William McBryar (1861-1941)

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William McBryar was a biracial buffalo soldier whose received the Medal of Honor for his participation in the 1890 Cherry Creek Campaign in Arizona Territory. McBryar was born on February 14, 1861 in Elizabethtown, North Carolina to Rose McBryar, an African American, and a white father whose name is unknown. McBryar attended St. Augustine’s Normal College (now St. Augustine’s University) in Raleigh, North Carolina in 1883 but didn’t finish.

In 1887, McBryar, then living in New York City, New York, enlisted in the Company K, 10th U.S Cavalry, one of the four original buffalo soldier regiments.  Three years later he was on assignment in Arizona Territory and fought in the Cherry Creek Campaign which began on March 7, 1890 when word reached Fort Thomas, Arizona Territory, that five Apaches had ambushed and killed Fred Herbert, a Mormon freighter, nine miles west of the Fort on March 2.  K Troop of the 10th U.S. Cavalry was assigned to track down the Apaches who had allegedly committed the murder.

McBryar and nine other buffalo soldiers caught up with the Apaches in a rocky, narrow canyon along the Gila River. Gunfire was exchanged until two Apaches were killed and the three others surrendered.  There were no buffalo soldier casualties. McBryar led the buffalo soldiers on the ambushed to a cave where the Apaches were hiding.  He used his rifle to shoot into the cave until the surviving Apaches surrendered. For his participation in that conflict, McBryar received the Medal of Honor.

Four years later, in 1893, McBryar was transferred to Fort Custer, Montana where he was assigned to the 25th Infantry Regiment, another buffalo soldier unit.  McBryar was promoted to Quartermaster Sergeant. McBryar fought in the Spanish-American War in 1898. He and the 25th Infantry took a key Spanish outpost at Guantanamo Bay in Cuba. Although only a sergeant, McBryar was given command of H Company’s Second Platoon and as commander ordered the assault on the Spanish block house.  Despite his military exploits, the greatest danger he faced in Cuba was a life-threatening bout with malaria.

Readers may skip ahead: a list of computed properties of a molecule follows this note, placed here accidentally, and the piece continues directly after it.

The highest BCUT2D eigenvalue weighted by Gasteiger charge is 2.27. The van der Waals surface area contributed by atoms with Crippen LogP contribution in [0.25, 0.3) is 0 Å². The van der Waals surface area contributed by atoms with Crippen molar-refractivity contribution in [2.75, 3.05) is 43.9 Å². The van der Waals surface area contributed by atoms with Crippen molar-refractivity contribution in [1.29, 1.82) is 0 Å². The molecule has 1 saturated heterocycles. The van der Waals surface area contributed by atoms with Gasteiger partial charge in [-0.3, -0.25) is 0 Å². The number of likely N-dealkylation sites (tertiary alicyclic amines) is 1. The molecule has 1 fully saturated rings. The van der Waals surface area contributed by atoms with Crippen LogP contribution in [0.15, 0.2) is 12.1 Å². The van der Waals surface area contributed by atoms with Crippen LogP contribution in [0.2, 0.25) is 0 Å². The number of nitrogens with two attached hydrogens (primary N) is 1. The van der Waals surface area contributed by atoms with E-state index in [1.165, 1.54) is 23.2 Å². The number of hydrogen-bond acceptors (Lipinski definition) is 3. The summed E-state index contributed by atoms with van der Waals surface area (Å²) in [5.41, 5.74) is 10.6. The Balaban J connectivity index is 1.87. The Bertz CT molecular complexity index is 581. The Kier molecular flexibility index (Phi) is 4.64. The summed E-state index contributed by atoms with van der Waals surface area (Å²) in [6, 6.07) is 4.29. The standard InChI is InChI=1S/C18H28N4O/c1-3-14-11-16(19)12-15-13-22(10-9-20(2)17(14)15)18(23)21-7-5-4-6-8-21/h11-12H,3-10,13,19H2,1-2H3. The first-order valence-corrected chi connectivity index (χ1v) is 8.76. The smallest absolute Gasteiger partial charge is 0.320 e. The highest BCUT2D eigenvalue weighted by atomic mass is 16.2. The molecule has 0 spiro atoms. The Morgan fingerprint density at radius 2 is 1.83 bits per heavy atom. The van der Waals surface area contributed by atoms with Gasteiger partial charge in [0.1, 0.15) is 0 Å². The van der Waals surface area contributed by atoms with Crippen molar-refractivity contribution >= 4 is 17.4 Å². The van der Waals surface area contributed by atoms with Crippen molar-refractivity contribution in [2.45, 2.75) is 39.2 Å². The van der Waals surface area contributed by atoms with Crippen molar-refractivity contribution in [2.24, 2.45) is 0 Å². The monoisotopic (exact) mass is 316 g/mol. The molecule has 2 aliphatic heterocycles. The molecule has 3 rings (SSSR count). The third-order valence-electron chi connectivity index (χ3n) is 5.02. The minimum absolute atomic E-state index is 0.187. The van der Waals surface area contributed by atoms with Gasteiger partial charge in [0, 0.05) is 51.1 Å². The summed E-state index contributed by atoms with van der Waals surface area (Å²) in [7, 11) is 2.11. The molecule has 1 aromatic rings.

McBryar was promoted to Lieutenant for the Eighth U.S. Volunteer Infantry but later rejoined the 25th Infantry, enlisting as a private since the Eight Volunteers were defunct by 1899.  He and the 25th were immediately assigned to the Philippines to help quell the rebellion there against the U.S., which had just annexed the islands.

After the rebellion ended in 1903, McBryar return to the United States where he was assigned to Fort Leavenworth, Kansas.  Two years later, McBryar, at age 44, was medically discharged from the Army because of rheumatism.  At 56 McBryar tried to re-enlist for World War I but declared too old for military service.  He then served as a watchman at the Arlington National Cemetery.

In 1924, 63-year-old McBryar became an instructor of military science at St. Paul’s College, a small HBCU in Virginia. He taught there until 1928 and again 1935. In 1934, at the age of 73, McBryar graduated from Tennessee Agricultural and Industrial State College (Now Tennessee State University) with a Bachelor of Science degree in Agriculture.

McBryar married Sallie B. Waugh on December 6, 1906 in Greensboro, North Carolina. The childless couple remained together until Waugh’s death in 1928.  McBryar later married Lucy E. Sweatt in 1933. They divorced in 1938.

William McByar died in Philadelphia, Pennsylvania on March 8, 1941 at age 80.  In 2018, he was honored with a historical marker at Tennessee State’s main campus in Nashville.

Contributor:
    Source:

    “Williams McBryar,” Arlington National Cemetery, http://www.arlingtoncemetery.net/williamm.htm; Charles W. Hanna, African-American Recipients of the Medal of Honor: A Biographical Dictionary, Civil War through Vietnam War (Jefferson, North Carolina: McFarland Books 2010).